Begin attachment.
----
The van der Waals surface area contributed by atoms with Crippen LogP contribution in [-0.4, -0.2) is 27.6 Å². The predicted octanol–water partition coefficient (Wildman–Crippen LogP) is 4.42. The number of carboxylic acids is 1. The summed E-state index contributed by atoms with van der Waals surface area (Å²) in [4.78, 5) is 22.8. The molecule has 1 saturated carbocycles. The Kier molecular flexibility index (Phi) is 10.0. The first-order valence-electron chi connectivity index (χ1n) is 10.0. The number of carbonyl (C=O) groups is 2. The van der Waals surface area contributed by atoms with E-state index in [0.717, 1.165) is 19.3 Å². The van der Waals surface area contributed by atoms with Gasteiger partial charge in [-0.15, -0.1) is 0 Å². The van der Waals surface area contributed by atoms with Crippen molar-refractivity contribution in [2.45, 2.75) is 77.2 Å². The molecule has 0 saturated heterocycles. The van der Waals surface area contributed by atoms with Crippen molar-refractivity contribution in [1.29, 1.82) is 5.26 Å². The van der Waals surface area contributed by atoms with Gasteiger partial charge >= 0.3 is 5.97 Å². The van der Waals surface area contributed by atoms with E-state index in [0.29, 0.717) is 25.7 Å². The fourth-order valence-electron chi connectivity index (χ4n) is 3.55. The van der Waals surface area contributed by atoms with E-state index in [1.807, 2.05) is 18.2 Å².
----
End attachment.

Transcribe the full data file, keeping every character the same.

The van der Waals surface area contributed by atoms with Crippen LogP contribution in [-0.4, -0.2) is 27.6 Å². The predicted octanol–water partition coefficient (Wildman–Crippen LogP) is 4.42. The number of carboxylic acids is 1. The summed E-state index contributed by atoms with van der Waals surface area (Å²) in [4.78, 5) is 22.8. The molecule has 1 saturated carbocycles. The Kier molecular flexibility index (Phi) is 10.0. The first-order valence-electron chi connectivity index (χ1n) is 10.0. The number of carbonyl (C=O) groups is 2. The van der Waals surface area contributed by atoms with E-state index in [0.717, 1.165) is 19.3 Å². The van der Waals surface area contributed by atoms with Gasteiger partial charge in [-0.15, -0.1) is 0 Å². The van der Waals surface area contributed by atoms with Crippen molar-refractivity contribution in [2.45, 2.75) is 77.2 Å². The molecule has 0 saturated heterocycles. The van der Waals surface area contributed by atoms with Crippen molar-refractivity contribution in [1.29, 1.82) is 5.26 Å². The van der Waals surface area contributed by atoms with Gasteiger partial charge >= 0.3 is 5.97 Å². The van der Waals surface area contributed by atoms with E-state index in [0.29, 0.717) is 25.7 Å². The fourth-order valence-electron chi connectivity index (χ4n) is 3.55. The van der Waals surface area contributed by atoms with E-state index in [1.807, 2.05) is 18.2 Å².